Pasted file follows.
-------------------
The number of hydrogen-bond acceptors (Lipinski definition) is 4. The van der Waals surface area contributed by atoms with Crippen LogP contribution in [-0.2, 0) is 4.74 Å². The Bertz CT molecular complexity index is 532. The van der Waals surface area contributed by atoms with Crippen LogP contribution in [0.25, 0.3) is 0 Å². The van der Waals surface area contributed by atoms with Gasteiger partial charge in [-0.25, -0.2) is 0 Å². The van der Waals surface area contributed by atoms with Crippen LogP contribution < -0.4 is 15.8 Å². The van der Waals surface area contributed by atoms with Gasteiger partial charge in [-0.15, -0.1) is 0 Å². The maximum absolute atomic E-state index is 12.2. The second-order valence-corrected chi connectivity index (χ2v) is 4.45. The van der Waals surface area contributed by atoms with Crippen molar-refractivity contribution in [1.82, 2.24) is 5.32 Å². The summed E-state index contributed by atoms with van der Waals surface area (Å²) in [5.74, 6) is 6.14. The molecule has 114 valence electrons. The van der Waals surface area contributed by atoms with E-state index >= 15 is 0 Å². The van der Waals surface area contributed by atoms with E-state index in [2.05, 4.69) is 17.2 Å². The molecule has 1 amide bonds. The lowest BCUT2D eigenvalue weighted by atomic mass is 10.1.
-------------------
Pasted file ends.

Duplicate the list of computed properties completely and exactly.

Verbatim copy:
The number of hydrogen-bond acceptors (Lipinski definition) is 4. The van der Waals surface area contributed by atoms with Crippen LogP contribution in [-0.2, 0) is 4.74 Å². The Bertz CT molecular complexity index is 532. The van der Waals surface area contributed by atoms with Crippen LogP contribution in [0.25, 0.3) is 0 Å². The van der Waals surface area contributed by atoms with Gasteiger partial charge in [-0.25, -0.2) is 0 Å². The van der Waals surface area contributed by atoms with Crippen LogP contribution < -0.4 is 15.8 Å². The van der Waals surface area contributed by atoms with Gasteiger partial charge in [-0.15, -0.1) is 0 Å². The maximum absolute atomic E-state index is 12.2. The second-order valence-corrected chi connectivity index (χ2v) is 4.45. The van der Waals surface area contributed by atoms with Crippen molar-refractivity contribution in [1.82, 2.24) is 5.32 Å². The summed E-state index contributed by atoms with van der Waals surface area (Å²) in [5.74, 6) is 6.14. The molecule has 114 valence electrons. The van der Waals surface area contributed by atoms with E-state index >= 15 is 0 Å². The van der Waals surface area contributed by atoms with E-state index in [2.05, 4.69) is 17.2 Å². The molecule has 1 amide bonds. The lowest BCUT2D eigenvalue weighted by atomic mass is 10.1.